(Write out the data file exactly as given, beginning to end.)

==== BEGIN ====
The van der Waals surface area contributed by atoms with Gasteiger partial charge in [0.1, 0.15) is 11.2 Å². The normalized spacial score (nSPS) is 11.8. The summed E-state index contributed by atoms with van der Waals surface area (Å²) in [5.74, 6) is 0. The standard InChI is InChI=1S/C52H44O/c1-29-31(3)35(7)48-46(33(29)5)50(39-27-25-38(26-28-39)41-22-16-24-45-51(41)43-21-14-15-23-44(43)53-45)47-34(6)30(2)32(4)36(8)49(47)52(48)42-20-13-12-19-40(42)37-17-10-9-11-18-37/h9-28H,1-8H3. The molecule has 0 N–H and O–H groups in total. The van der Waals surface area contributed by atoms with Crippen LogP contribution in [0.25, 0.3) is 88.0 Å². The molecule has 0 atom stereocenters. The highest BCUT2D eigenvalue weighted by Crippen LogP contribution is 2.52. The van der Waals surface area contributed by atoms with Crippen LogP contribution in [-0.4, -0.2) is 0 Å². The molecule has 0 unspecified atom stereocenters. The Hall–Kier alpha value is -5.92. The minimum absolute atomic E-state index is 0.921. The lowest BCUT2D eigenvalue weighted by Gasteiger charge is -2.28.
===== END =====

The van der Waals surface area contributed by atoms with Gasteiger partial charge in [0.1, 0.15) is 11.2 Å². The normalized spacial score (nSPS) is 11.8. The summed E-state index contributed by atoms with van der Waals surface area (Å²) in [5.74, 6) is 0. The standard InChI is InChI=1S/C52H44O/c1-29-31(3)35(7)48-46(33(29)5)50(39-27-25-38(26-28-39)41-22-16-24-45-51(41)43-21-14-15-23-44(43)53-45)47-34(6)30(2)32(4)36(8)49(47)52(48)42-20-13-12-19-40(42)37-17-10-9-11-18-37/h9-28H,1-8H3. The molecule has 0 N–H and O–H groups in total. The van der Waals surface area contributed by atoms with Crippen LogP contribution in [0.25, 0.3) is 88.0 Å². The molecule has 0 atom stereocenters. The highest BCUT2D eigenvalue weighted by Crippen LogP contribution is 2.52. The van der Waals surface area contributed by atoms with Crippen LogP contribution in [-0.4, -0.2) is 0 Å². The molecule has 0 unspecified atom stereocenters. The Hall–Kier alpha value is -5.92. The minimum absolute atomic E-state index is 0.921. The lowest BCUT2D eigenvalue weighted by Gasteiger charge is -2.28.